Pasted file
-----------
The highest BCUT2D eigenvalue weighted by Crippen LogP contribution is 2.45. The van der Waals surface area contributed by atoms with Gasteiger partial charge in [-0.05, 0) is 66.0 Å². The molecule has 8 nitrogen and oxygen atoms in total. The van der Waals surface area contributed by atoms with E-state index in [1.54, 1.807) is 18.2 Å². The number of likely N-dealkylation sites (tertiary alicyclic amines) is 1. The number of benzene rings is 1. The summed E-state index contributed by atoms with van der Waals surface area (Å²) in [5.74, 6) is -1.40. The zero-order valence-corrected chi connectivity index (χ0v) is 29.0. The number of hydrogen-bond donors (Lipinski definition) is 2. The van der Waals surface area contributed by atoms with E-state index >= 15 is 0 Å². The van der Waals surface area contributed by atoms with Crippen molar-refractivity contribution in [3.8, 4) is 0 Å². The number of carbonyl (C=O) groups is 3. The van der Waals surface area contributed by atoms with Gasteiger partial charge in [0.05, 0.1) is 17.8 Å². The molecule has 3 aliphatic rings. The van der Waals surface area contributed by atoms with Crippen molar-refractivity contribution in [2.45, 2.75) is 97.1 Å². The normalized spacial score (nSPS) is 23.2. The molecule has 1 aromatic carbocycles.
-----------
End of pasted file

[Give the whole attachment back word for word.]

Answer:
The highest BCUT2D eigenvalue weighted by Crippen LogP contribution is 2.45. The van der Waals surface area contributed by atoms with Gasteiger partial charge in [-0.05, 0) is 66.0 Å². The molecule has 8 nitrogen and oxygen atoms in total. The van der Waals surface area contributed by atoms with E-state index in [1.54, 1.807) is 18.2 Å². The number of likely N-dealkylation sites (tertiary alicyclic amines) is 1. The number of benzene rings is 1. The summed E-state index contributed by atoms with van der Waals surface area (Å²) in [5.74, 6) is -1.40. The zero-order valence-corrected chi connectivity index (χ0v) is 29.0. The number of hydrogen-bond donors (Lipinski definition) is 2. The van der Waals surface area contributed by atoms with E-state index >= 15 is 0 Å². The van der Waals surface area contributed by atoms with Crippen molar-refractivity contribution in [3.8, 4) is 0 Å². The number of carbonyl (C=O) groups is 3. The van der Waals surface area contributed by atoms with Gasteiger partial charge in [0.05, 0.1) is 17.8 Å². The molecule has 3 aliphatic rings. The van der Waals surface area contributed by atoms with Crippen molar-refractivity contribution in [2.45, 2.75) is 97.1 Å². The normalized spacial score (nSPS) is 23.2. The molecule has 1 aromatic carbocycles.